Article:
Note: I am not an ICS major. These are my views on the UH ICS program from an outside perspective.
3. From my side, it would be easier if my equivalent EE classes on STAR would automatically fulfill the proper requirements for ICS classes. I feel bad for always bothering Gerald with override requests. However, I understand that this may be done to preserve the integrity of the registration system and prioritize actual ICS majors.
1. The amount of information thrown at us at the intro-level courses can be overwhelming and feel as if we don't understand it now, we'll be in a constant uphill struggle later in the future. There's a lot to take in, and it can be stressful with the number of different languages that we have to learn and utilize.
2. Although there are a few options for class times, the time disparity on some of them can be painful for someone of they're not used to being as flexible as before in terms of spending time on campus, and on school. Classes can go into the night, and for some, that may be detrimental to their learning experience if they have better times focusing in the afternoon or morning.
3. The tech used can be costly for someone who has other obligations that they must also attend to. For example, the developer level laptop, although is an investment definitely worth doing, the cost can sometimes add up and have to be delayed, or delay something else that may be important. However, students do get access to many programs for little to no cost these days, so that does help alleviate the cost of everything.
Considering this is my first ICS course, I have all of 1 week of exposure so take everything with a bag of salt!
1. Spec requirements are fairly demanding, mainly the RAM. Offer some sort of support program to help mitigate, whether it be offering discounts on an approved models or, on laptops that allow, buy RAM sticks in bulk and install it at a discount. Alternatively, let us stream from a desktop to our laptop, where you could provide the desktop or allow us to use our own.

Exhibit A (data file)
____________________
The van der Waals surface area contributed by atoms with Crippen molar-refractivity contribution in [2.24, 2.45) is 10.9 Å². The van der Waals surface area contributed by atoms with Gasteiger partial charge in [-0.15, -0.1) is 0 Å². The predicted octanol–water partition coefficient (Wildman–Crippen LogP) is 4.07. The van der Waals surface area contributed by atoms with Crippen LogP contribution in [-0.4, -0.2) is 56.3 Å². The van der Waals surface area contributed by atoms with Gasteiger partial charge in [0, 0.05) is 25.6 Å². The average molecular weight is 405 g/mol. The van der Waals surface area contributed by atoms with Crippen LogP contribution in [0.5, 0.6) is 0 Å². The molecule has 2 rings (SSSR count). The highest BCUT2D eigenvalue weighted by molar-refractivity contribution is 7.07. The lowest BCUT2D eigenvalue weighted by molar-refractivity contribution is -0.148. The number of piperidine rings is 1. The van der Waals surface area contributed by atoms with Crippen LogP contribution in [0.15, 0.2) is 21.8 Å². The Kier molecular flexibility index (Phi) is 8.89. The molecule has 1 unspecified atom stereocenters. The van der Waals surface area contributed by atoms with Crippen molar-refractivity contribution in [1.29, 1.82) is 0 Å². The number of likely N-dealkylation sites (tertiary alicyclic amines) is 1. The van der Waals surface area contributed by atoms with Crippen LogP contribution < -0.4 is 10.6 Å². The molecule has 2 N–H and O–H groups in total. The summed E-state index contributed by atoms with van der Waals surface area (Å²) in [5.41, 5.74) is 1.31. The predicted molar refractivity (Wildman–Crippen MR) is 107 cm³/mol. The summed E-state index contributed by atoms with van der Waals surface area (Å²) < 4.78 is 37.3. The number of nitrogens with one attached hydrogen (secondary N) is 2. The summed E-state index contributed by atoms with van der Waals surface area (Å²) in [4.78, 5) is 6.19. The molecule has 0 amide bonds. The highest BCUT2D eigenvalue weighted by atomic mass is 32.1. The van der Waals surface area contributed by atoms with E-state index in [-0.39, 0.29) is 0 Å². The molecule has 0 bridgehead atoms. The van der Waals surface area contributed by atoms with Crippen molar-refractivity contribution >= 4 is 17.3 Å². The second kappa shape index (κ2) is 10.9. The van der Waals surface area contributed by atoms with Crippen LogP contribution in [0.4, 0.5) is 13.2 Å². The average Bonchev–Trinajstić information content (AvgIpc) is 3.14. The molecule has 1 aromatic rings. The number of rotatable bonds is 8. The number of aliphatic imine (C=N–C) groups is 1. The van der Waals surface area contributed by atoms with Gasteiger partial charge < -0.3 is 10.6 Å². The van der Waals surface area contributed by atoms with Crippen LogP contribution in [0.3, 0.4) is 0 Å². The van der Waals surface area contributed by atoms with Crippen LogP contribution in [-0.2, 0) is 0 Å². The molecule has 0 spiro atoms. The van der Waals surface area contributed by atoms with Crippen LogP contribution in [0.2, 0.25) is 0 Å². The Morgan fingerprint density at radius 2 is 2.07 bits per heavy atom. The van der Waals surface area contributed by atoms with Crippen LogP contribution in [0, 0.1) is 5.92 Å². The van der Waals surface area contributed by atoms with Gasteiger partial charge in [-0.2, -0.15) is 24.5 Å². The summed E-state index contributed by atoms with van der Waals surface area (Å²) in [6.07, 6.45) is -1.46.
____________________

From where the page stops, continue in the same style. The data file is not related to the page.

2. Restrictive development environment. You've restricted us to using the IDEA IDE, Meteor, and Semantic UI. I can guarantee that these are not the only applications that do the job. Maybe there's one that runs faster, or is less hardware hungry, or one we're more familiar and comfortable with.
3. WODs. Everyone has their own rhythm when it comes to working. For me, I know I work best at night, hence I will do most of my work (especially coding) during this time. I'll work faster, better, and smarter during this time, things needed to complete a WOD. Let us start them anytime, and give us the allotted time to complete them.
1. Maybe the language requirement. I am not very passionate about learning a new language; I find it to be boring and tedious work. Also I do not really find myself using it outside of class at all, hence it never really sticks. Instead, I wish I could choose something I am more interested in, like history, music (piano), or even some other kind of science. I think these could be appropriate substitutions. I guess if language was not required not many people would take it, thus the department could potentially fall apart... which is why it is probably a requirement.
2. Security-focused classes have a lot of pre-reqs, which slows down students wanting to reach those classes. For example, many security classes require courses like ICS 311 and ICS 222 (which are basically just math courses). I wish we could be exposed to security practices and software earlier without having to go through these extra hoops and whistles.
3. ICSpace can get really loud, which is why I prefer to go to the library.